Amnesty International interviewed 28 refugees who told that Turkish police beat, threatened and obliged to sign documents, which stated that they wanted to come back to Syria.
In a written statement to Al Jazeera, Hami Aksoy, spokesman for the Turkish foreign ministry spokesman, said the report's claims that Syrians have been forcibly returned to their country, threatened and ill-treated were "untrue and imaginary".
"While we are hosting four million Syrian refugees, including 3.6 million Syrians, within our borders, we are studiously implementing our policy of 'non-refoulment'," he said.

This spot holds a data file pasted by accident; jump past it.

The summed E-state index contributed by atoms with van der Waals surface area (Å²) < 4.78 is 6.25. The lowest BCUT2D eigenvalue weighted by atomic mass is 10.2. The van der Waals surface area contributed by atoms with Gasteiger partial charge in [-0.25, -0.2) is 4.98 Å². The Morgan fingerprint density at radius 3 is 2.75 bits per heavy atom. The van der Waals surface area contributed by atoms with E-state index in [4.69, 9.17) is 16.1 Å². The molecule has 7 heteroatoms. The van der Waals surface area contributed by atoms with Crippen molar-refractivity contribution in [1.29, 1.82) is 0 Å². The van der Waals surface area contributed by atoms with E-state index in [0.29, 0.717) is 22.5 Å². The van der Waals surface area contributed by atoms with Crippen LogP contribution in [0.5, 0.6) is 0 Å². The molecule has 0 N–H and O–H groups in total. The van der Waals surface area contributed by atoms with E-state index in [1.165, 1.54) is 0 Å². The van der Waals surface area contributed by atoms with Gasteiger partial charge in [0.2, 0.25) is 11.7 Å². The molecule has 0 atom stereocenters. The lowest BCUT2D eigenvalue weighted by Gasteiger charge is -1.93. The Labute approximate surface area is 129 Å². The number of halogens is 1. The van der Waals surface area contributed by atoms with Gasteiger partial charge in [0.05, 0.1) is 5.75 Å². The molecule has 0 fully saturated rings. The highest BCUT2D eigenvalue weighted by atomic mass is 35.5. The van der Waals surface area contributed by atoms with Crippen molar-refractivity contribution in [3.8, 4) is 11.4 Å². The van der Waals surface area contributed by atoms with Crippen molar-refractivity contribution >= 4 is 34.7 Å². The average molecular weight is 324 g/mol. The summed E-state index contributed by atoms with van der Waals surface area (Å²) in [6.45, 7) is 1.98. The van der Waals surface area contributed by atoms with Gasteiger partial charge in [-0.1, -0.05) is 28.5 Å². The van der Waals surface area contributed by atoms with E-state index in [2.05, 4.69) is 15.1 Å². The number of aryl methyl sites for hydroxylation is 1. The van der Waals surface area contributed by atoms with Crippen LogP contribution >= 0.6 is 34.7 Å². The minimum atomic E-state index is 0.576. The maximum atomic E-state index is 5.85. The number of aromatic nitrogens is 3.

"Our authorities has been carrying out the 'repatriating process' in collaboration with the UN refugee agency and other non-governmental organizations. Our country has in every opportunity always stressed that refugee returns should be voluntary, secure and in line with the international law," Hami Aksoy added.
20 more incidents of repatriation were recorded before the start of the military operation. The company reported that Turkey departed people forcibly through the Syrian border handcuffing them.
Turkish authorities state that about 365,000 people returned to Syria voluntarily.